Jonny Bairstow has scored four centuries in his last three Tests - how many people have matched (or even beaten) this? asked Charlie Bowen from England
This purple patch by Jonny Bairstow
has brought him 589 runs from 578 balls in his last five Test innings. After being out for 8 against New Zealand at Edgbaston
, he added 136 in the second innings, then hammered 162 and 71 not out in the third Test at Trent Bridge
. After that, he hit 106 and 114 not out against India
England scored at almost five an over hunting down 378 against India. Was this the fastest such chase in a Test? asked Stuart from South Africa
England rattled along at 4.93 an over in that remarkable chase at Edgbaston
last week. Only two successful fourth-innings chases of more than 300 were completed more quickly, and neither involved quite as many runs: Pakistan's 302 for 5 to beat Sri Lanka in Sharjah
in 2013-14 came at 5.25 an over, while West Indies' 344 for 1 against England at Lord's
in 1984 came at 5.19 an over.
Imtiaz Ahmed played in all of Pakistan's first 39 Tests before missing one. I believe this was a record at the time - is it still? And what is the record for each country? asked Najib Ahmed from Pakistan
You're right that the long-serving wicketkeeper Imtiaz Ahmed
appeared in all of Pakistan's first 39 Tests, from their inaugural match in 1952-53 to the first Test in England in 1962. That was indeed a record at the time, but has since been surpassed by Alistair Campbell
, who played in all of Zimbabwe's first 56 Tests; Andy Flower
appeared in their first 52 as well. Next come Habibul Bashar
, a fixture in Bangladesh's first 30 Test matches, and the Zimbabwean Grant Flower
Asghar Afghan and Rahmat Shah have played in all six of Afghanistan's Tests to date, while Andy Balbirnie, Tim Murtagh, Kevin O'Brien, William Porterfield, Paul Stirling and Stuart Thompson have appeared in all three of Ireland's.
In the recent Irish one-day competition, Barry McCarthy scored a century from No. 9. Has anyone else made a higher List A score from No. 9 or lower? asked David Evans from Ireland
Barry McCarthy's 110 - more than twice as many as he had made in any other senior innings - came for Leinster Lightning against Northern Knights in Ireland's Inter-Provincial one-day tournament at Pembroke CC in Dublin
last week. His runs came from 59 balls, and included ten sixes.
There has been only one higher score from No. 9 or lower in a List A match: for the West Indians against the Sri Lanka Board President's XI at the Colts ground in Colombo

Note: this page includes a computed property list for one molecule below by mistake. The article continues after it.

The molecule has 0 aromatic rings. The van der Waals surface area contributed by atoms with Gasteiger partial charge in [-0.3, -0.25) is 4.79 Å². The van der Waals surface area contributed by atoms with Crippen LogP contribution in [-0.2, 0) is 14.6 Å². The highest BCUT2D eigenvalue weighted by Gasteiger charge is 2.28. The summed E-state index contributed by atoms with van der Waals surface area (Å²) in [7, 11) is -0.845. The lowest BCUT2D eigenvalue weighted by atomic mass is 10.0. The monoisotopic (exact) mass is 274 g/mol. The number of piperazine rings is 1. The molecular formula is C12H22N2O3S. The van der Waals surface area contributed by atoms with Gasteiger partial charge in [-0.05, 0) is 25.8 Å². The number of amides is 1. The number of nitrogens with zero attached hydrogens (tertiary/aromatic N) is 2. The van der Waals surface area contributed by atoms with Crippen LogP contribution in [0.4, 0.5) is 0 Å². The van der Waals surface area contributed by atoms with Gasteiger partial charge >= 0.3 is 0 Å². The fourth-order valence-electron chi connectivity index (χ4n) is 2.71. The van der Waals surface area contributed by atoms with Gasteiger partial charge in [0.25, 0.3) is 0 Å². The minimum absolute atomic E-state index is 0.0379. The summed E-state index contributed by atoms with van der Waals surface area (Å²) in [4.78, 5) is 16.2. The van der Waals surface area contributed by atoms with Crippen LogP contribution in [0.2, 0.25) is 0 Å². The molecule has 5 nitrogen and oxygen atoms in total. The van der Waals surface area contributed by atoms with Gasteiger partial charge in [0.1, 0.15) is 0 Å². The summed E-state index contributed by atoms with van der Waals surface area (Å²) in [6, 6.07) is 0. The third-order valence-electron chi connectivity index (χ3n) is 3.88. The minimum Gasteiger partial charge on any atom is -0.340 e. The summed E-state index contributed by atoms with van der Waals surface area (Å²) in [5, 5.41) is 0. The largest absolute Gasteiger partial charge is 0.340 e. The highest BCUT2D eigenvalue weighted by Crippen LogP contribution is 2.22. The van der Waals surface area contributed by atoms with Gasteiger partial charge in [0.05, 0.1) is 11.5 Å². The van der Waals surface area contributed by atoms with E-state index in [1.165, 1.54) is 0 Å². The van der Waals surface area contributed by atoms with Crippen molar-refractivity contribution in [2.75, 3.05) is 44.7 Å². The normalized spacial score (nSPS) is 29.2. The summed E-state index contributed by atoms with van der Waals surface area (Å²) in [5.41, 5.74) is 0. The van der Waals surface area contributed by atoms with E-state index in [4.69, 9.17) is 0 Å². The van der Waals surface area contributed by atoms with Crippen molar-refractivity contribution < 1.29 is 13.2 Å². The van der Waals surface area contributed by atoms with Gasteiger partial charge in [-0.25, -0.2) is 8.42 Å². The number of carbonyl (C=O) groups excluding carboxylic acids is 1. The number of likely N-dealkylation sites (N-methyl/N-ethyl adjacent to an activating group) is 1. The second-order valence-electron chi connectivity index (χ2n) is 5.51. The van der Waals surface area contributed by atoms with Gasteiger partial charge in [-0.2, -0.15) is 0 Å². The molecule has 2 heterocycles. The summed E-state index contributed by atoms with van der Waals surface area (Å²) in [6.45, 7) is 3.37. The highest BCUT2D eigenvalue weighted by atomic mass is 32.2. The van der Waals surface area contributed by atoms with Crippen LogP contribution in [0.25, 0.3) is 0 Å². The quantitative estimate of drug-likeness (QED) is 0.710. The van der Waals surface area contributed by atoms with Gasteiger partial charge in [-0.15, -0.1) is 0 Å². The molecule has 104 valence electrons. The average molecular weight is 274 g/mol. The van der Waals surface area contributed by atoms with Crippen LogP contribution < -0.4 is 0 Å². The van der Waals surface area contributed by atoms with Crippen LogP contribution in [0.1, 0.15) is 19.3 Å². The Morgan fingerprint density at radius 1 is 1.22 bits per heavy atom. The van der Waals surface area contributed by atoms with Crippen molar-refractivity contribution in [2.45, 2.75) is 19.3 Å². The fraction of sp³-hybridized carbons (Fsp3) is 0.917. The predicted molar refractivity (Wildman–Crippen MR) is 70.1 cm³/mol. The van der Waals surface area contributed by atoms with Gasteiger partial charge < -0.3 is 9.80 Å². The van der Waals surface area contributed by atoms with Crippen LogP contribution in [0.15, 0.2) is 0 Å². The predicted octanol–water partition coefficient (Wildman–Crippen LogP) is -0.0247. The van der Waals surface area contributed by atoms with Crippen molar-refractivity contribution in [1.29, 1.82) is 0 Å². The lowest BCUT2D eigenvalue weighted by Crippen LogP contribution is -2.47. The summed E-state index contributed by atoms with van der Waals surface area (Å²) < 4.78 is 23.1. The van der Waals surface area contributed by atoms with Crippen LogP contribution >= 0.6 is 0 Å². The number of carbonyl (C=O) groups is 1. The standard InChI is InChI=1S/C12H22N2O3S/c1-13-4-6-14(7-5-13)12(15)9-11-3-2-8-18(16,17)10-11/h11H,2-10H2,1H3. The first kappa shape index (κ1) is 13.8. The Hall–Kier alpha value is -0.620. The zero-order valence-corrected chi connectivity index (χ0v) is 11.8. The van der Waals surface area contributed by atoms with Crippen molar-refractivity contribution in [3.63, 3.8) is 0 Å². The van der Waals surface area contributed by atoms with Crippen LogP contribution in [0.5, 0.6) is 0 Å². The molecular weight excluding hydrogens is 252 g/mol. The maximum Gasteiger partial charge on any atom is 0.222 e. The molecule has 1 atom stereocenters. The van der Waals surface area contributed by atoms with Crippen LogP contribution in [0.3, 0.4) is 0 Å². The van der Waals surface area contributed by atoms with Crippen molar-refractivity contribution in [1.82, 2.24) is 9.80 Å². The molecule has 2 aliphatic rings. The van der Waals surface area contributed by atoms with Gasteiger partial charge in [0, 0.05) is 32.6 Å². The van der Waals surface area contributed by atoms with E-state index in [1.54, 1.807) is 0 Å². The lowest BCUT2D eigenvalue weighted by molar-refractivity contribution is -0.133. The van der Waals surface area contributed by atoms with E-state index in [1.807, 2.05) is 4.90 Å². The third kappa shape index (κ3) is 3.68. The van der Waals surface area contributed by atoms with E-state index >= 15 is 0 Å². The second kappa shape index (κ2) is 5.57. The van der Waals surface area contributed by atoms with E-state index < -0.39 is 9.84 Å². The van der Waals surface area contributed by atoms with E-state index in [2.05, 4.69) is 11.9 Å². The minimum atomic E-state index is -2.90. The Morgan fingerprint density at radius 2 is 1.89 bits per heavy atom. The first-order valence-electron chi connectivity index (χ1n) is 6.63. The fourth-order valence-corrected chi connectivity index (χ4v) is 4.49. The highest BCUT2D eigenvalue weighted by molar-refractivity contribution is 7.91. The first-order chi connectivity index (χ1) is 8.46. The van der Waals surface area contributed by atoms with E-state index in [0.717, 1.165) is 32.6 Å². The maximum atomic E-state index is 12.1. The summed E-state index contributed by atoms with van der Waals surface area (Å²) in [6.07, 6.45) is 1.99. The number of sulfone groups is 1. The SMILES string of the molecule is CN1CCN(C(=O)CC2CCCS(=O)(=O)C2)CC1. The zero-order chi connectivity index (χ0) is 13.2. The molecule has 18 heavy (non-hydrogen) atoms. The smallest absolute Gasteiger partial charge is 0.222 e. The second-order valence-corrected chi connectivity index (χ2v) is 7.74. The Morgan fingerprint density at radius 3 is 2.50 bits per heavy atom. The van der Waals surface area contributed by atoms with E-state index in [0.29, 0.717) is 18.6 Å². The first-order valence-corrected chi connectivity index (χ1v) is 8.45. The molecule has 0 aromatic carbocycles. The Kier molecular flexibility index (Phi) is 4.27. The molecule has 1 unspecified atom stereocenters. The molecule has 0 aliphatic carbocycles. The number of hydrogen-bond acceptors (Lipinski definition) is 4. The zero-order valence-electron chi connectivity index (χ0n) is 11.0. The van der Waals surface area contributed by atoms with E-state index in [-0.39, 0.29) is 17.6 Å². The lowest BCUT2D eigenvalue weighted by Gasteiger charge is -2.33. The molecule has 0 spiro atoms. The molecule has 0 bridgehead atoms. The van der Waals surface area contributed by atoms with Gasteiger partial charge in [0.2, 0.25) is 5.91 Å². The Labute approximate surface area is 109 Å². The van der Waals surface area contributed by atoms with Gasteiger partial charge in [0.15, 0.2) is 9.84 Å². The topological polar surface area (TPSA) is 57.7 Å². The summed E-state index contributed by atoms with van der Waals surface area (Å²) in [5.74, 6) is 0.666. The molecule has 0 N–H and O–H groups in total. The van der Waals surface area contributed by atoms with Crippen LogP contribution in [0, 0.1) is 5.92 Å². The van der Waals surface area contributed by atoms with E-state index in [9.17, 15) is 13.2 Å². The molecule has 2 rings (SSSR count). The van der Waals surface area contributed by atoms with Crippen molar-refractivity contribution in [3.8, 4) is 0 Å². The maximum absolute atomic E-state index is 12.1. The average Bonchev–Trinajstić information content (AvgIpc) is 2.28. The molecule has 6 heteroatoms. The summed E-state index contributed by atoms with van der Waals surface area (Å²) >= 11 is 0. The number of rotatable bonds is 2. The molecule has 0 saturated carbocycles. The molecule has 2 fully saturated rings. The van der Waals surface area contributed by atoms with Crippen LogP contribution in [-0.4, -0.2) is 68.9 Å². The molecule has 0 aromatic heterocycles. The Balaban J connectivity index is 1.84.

in October 2015, No. 9 Carlos Brathwaite
pounded 113 from 58 deliveries. The tourists had been in some strife at 109 for 7, before Brathwaite piled on 193 in less than 17 overs with Andre Russell, who hit 89 from 54 balls. Russell himself holds the ODI record for a No. 9, with 92 not out for West Indies against India in Antigua
in June 2011.
Is it true that someone once played for Australia in Test cricket and tennis' Davis Cup? I can't work out who it is… asked Jamie Millican from Australia
It isn't true - but someone did come very close: Leslie Poidevin
was Australia's 12th man for the first Ashes Test in 1901-02 and, after England won by an innings in Sydney
, was in line for a probable debut in the second match in Melbourne
. But he picked up a finger injury in practice, and was replaced by Reggie Duff
- who scored a century on debut as Australia squared the series. Duff claimed a regular berth, and Poidevin's chance was gone.
Poidevin went on to play several seasons in England, first for WG Grace's London County and then for Lancashire. A good all-round sportsman, he was selected for the Australasian Davis Cup tennis team in 1906, alongside the future Wimbledon champion Tony Wilding, a New Zealander. They lost in the semi-final to the United States. Poidevin also competed at Wimbledon in 1909 and 1910, when he reached the semi-final of the men's doubles. An interesting account of his varied life was published by Red Rose Books in 2021.
Only two Test cricketers have also played Davis Cup tennis - Cotar Ramaswami
(India) and Ralph Legall
(West Indies). Wicketkeeper Legall's Tests came at home in 1952-53, against an Indian side managed by Ramaswami. The pair share another unusual distinction: the exact date of both their deaths is unknown.